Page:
Strategic reality checks of the global geopolitical and strategic landscape of areas of vital concern to United States national security in 2019 would indicate that China has virtually neutralised US military intervention operations against the Chinese Pacific littoral, China has virtually weaned away Philippines from US orbit along with vital US military bases at Subic Bay. Japan and South Korea while continuing as US bilateral military allies are at cross-purposes with South Korea’s sense of historical Japanese wrongs.
The South China Sea maritime expanse, so vital for US naval dominance of Pacific Ocean and Indian Ocean is in military hands of China and China designating it as China’s ‘Core Interest’ with China willing to go to war to protect its illegal sovereignty.
The United States today finds itself faced with a strange predicament in that the US President finds himself hamstrung in initiating a ‘Russia Reset’ policy due to domestic policy constraints. On the other hand China as the ‘Prime Threat’ to United States national interests is unrelenting in the ongoing US-China Trade War which has definitely impacted China.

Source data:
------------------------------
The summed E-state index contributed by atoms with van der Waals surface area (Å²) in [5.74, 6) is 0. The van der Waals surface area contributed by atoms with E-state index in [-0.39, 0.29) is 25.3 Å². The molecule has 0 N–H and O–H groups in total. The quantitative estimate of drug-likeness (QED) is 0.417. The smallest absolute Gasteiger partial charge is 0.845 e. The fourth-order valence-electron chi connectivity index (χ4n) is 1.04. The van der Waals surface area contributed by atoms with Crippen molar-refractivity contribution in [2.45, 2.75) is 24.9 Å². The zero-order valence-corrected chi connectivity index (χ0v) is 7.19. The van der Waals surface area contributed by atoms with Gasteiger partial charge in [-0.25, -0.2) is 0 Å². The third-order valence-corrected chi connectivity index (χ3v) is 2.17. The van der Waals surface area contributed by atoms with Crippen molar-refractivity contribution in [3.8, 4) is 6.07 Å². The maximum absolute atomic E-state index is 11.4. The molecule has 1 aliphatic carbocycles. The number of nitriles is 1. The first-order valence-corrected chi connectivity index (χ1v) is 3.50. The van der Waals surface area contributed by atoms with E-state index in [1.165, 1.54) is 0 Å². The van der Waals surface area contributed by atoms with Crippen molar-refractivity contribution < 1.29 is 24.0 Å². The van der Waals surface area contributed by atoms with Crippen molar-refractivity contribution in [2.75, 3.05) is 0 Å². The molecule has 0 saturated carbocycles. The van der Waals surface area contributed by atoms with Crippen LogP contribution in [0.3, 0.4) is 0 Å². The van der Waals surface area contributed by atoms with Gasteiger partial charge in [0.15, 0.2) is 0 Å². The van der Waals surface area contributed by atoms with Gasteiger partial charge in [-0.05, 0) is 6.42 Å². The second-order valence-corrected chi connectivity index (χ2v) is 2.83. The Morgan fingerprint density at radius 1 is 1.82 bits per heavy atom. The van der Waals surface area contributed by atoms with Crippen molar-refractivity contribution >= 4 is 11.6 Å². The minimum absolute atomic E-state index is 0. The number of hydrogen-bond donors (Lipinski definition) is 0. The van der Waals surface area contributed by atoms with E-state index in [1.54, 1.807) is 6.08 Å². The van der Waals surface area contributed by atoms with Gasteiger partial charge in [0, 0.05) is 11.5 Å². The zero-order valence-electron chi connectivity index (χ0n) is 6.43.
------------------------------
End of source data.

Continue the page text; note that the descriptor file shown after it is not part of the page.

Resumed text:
United States Congress and Washington officialdom need to place US national security interests over partisan domestic policy interests and work actively for a ‘Russia Reset’ policy initiative so as to balance the China Threat to United States.
Concluding, it needs to be stressed that United States continued maintenance of its status as a Superpower hinges on a realistic appraisal and discernment of the ‘Prime Threat’ to United States national interest and global influence—-Russia or China ? In my considered assessment China comparatively has demonstrated enough manifestations that it is intent on displacing United States global predominance and influence. Russia has enough problems with China and can be weaned away from China by a balanced United States ‘Russia Reset’ policy.